JpGU-AGU Joint Meeting 2017

Presentation information

[JJ] Poster

S (Solid Earth Sciences) » S-SS Seismology

[S-SS17] [JJ] Fault Rheology and Earthquake Physics

Sun. May 21, 2017 1:45 PM - 3:15 PM Poster Hall (International Exhibition Hall HALL7)

convener:Takanori Matsuzawa(National Research Institute for Earth Science and Disaster Resilience), Takeshi Iinuma(National Research and Development Agency Japan Agency for Marine-Earth Science and Technology), Wataru Tanikawa(Japan Agency for Marine-Earth Science and Technology, Kochi Instutute for Core Sample Research), Hideki Mukoyoshi(Department of Geoscience Interdisciplinary Graduate School of Science and Engineering, Shimane University)

[SSS17-P14] Dynamic water permeability change of simulated fault induced by moderate velocity friction

*Wataru Tanikawa1 (1.Japan Agency for Marine-Earth Science and Technology, Kochi Instutute for Core Sample Research)

Keywords:permeability, friction coefficient, fault

Co-seismic events induce sudden changes in pore pressure, flow rate, and fluid chemistry at depth. These temporal transitions could be explained by water permeability changes of fault zones at depth during earthquakes, and change in permeability in fault zone also plays an important role in dynamic processes. Considerable change of permeability may occur during the transition from coseismic to post-seismic period, though the change is not well documented. Therefore, I designed the laboratory system to measure the change of water permeability during low to high velocity friction tests using simulated fault rocks. Similar permeability-friction tests were conducted in the past studies (Tanikawa et al., 2012, 2014). However, the previous tests were conducted by using nitrogen gas as pore fluid, and slip rate was not so high compared to dynamic fault motions.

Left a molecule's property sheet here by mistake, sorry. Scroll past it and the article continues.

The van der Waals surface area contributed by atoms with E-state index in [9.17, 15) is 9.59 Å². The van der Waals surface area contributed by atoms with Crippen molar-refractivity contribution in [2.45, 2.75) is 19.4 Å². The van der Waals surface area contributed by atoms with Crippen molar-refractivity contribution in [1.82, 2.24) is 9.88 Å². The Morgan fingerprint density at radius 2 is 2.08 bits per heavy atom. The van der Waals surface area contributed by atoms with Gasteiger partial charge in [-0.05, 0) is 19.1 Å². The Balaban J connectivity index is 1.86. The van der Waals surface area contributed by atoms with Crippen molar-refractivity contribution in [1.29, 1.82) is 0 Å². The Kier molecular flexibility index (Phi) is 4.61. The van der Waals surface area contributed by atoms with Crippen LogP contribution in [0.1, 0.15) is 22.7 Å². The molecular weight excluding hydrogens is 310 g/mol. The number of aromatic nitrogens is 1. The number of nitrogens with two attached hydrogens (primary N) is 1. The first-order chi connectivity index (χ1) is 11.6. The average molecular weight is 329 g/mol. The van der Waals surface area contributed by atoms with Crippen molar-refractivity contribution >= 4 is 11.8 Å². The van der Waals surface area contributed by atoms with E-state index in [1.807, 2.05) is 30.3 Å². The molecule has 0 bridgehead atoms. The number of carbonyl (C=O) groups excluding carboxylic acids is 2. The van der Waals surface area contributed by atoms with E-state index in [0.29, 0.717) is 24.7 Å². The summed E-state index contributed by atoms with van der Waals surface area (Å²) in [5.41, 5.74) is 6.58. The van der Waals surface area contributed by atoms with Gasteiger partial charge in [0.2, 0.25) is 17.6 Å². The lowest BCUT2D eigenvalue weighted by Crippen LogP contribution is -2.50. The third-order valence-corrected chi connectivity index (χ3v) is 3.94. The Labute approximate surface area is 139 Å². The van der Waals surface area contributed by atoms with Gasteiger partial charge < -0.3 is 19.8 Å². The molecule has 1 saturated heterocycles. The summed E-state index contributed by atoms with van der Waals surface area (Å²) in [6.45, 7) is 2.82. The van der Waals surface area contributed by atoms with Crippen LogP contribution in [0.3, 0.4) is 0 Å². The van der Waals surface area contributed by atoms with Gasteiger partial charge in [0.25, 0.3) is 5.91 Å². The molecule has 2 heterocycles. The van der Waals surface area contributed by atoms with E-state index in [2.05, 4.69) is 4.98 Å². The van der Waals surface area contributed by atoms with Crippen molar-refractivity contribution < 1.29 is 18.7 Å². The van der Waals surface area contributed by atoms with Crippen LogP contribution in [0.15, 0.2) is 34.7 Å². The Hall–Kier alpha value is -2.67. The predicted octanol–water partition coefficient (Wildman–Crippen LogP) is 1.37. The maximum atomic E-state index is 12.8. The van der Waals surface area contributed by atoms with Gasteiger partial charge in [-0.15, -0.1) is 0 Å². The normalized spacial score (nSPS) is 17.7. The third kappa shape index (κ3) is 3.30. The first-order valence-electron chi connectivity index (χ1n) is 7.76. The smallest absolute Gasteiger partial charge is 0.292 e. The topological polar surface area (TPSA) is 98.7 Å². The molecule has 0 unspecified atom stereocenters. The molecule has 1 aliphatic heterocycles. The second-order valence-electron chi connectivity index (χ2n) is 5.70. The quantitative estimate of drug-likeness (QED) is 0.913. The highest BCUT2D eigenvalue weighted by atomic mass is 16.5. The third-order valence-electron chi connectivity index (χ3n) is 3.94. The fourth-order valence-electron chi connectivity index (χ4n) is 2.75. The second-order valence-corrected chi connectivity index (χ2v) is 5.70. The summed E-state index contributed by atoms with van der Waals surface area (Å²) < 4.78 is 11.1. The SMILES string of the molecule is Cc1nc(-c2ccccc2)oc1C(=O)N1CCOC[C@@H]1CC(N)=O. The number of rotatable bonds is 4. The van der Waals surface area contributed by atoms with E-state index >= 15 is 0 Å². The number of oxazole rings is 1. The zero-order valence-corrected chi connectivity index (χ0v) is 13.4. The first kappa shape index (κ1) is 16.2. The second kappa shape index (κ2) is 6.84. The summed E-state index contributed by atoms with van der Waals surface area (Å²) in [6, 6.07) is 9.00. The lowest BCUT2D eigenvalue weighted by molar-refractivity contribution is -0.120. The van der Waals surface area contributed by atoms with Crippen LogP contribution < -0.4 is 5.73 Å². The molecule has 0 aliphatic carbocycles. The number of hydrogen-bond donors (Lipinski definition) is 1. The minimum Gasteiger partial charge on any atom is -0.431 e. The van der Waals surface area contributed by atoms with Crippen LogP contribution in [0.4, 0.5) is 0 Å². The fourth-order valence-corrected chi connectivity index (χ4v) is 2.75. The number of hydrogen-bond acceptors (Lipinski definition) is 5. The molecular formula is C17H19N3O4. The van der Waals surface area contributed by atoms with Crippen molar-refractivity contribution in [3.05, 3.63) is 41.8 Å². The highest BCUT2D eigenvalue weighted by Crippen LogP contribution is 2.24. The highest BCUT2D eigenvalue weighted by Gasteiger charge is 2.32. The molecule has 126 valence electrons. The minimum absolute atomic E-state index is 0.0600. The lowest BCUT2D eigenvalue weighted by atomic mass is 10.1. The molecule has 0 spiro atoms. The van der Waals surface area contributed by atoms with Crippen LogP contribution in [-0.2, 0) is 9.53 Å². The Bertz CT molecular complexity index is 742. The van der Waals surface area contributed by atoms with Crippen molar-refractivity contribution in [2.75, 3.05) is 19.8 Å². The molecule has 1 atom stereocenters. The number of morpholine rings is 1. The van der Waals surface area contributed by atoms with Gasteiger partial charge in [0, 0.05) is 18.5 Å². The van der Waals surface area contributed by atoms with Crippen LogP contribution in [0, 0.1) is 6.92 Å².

In this study, Belfast dolerite and Aji granite were used as test specimens. For each experiment, two 20-mm-long hollow cylindrical specimens with 40 mm and 16.5 mm outer and inner diameters, respectively, were used. To measure the permeability, radial flow from the inner wall to the outer wall of the specimen was induced by applying a differential pre pressure between inner and outer walls. 0.1 to 0.8 MPa of constant pore pressure was applied from the inner wall, and water flowing out from the outer wall was released to the atmosphere. I applied constant normal stress of 2 MPa and constant rotation speed from 0.1 to 100 rpm (0.001 to 0.1 m/s) for a slip displacement of 1 to 10 m.
The result shows that permeability (flow rate) increased suddenly at the onset of sliding by a factor of more than two, and the rate of increase was nearly proportional to permeability before sliding. After sliding, permeability was decreased gradually with time, and had almost stabilized within few minutes. To compare the permeability before and after sliding, higher velocity friction (>0.03 m/s) results in the increase of permeability, and slower velocity friction induced the permeability reduction. This transition appears to be related to velocity dependent friction behavior, as velocity weakening was observed at above 0.03 m/s of slip velocity. Permeability reduction and velocity weakening behavior at slower velocity regime is probably explained by gouge compaction and gouge friction. On the other hand, high velocity friction will produce thermal pressurization, flash heating, and thermal cracking, therefore, the transition process of water permeability for high velocity friction would be more complicated than slow velocity friction.